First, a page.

Bloggers mixed on jail time for phoning while driving

Cyberscribes have strong and opposing reactions to news that British drivers caught using mobile phones or other devices could be put in jail for two years.

We know better, but we all do it anyway. We're negotiating traffic, the cell phone rings and it's that call we've been waiting for...the one that has to be answered. We take it, knowing full well we're putting ourselves, our passengers and others on the road at risk.

mobilewhile driving

In Britain, that offense might just land you in jail for two years, according to an article on the Evening Standard's Web site. The story, which has bloggers typing away, says penalties for "dangerous driving" are being stiffened because of widespread public concern about the perils of using phones and other handheld devices while driving. "Those who kill while using a mobile phone will face 14 years behind bars under the charge of causing death by dangerous driving," the story adds.

For some, such penalties--which appear far steeper than those in related U.S. laws --are long overdue. Others, however, say they are unreasonable and unnecessary.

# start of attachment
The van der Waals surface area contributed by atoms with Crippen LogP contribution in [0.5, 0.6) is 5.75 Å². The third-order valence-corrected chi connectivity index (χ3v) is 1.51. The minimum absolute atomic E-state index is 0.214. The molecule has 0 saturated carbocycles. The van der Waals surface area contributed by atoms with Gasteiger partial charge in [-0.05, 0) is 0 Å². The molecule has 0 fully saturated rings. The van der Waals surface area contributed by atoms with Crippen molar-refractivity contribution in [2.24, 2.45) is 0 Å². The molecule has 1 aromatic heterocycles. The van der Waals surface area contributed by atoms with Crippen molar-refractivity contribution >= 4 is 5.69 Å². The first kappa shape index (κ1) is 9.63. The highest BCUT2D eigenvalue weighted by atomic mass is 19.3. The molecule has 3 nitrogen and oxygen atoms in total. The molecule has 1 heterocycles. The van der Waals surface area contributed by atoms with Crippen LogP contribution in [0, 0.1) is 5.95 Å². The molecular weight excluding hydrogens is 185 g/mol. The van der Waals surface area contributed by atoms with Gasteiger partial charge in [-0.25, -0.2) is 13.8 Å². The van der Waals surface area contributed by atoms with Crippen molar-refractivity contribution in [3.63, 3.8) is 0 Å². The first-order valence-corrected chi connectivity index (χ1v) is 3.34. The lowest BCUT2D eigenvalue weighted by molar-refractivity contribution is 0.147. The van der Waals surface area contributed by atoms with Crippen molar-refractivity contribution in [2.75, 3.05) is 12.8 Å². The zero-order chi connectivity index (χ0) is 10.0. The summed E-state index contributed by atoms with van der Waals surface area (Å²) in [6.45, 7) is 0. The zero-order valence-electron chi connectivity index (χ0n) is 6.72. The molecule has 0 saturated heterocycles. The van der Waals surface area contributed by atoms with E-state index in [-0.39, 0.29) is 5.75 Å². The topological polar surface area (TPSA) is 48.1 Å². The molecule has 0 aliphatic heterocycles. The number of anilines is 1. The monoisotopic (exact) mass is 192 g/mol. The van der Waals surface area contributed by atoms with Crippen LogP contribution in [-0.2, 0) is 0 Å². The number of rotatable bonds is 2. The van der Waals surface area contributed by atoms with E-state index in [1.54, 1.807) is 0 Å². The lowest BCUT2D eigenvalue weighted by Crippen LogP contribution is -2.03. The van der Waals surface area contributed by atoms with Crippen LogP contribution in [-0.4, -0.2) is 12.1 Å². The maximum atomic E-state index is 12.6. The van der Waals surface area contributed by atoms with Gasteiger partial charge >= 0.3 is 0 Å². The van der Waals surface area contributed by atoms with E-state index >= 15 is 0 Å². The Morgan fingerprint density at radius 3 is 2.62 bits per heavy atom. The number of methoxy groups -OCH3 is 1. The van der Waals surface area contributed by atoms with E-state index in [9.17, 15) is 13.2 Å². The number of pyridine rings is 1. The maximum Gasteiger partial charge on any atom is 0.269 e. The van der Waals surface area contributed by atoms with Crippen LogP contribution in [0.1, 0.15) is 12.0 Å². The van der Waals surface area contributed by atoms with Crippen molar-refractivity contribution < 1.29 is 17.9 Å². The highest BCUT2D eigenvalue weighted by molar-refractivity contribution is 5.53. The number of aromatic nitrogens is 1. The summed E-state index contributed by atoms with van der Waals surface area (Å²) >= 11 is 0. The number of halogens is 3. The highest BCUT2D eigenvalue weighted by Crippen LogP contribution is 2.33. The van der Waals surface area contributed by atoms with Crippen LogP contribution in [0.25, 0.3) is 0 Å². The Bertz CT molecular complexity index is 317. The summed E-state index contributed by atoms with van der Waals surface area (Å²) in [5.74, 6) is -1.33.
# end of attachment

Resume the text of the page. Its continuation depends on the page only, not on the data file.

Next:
Blog community response:

"All men have secrets and here is mine, so let it be known: People who gab on cell phones while driving make me want to kill...Instead, I'll just take consolation from the U.K., where lawmakers have passed legislation punishing cell phone drivers with two years in jail."
--SLOG

"As I understand it it is already an offence to drive without 'due care and attention.' This is an unnecessary law. Having children in the car can be far more of a distraction than talking on a cell phone."
--Brett Wright on This is London message board

"I have to wonder at those who applaud such draconian laws. How will they feel when sometime they are distracted by something on their car's console, run a red light and a cop, or even a CCTV camera, sees them do it? When the judge slams his gavel down on them with 'Two years for dangerous driving! Next!' how are they going respond?...Bottom line is, the UK is a police state and such laws are just par for the course in such a neofeudal system."
--Aftermath News

"Good! It makes my blood boil that, up to now, this utterly incomprehensible stupidity and disregard for others has been so leniently penalised."
--A reader named Emma, on Daily Mail comment board

About the author

Michelle Meyers, associate editor, has been writing and editing CNET News stories since 2005. But she's still working to shed some of her old newspaper ways, first honed when copy was actually cut and pasted. When she's not fixing typos and tightening sentences, she's working with reporters on story ideas, tracking media happenings, or freshening up CNET News' home page.

 

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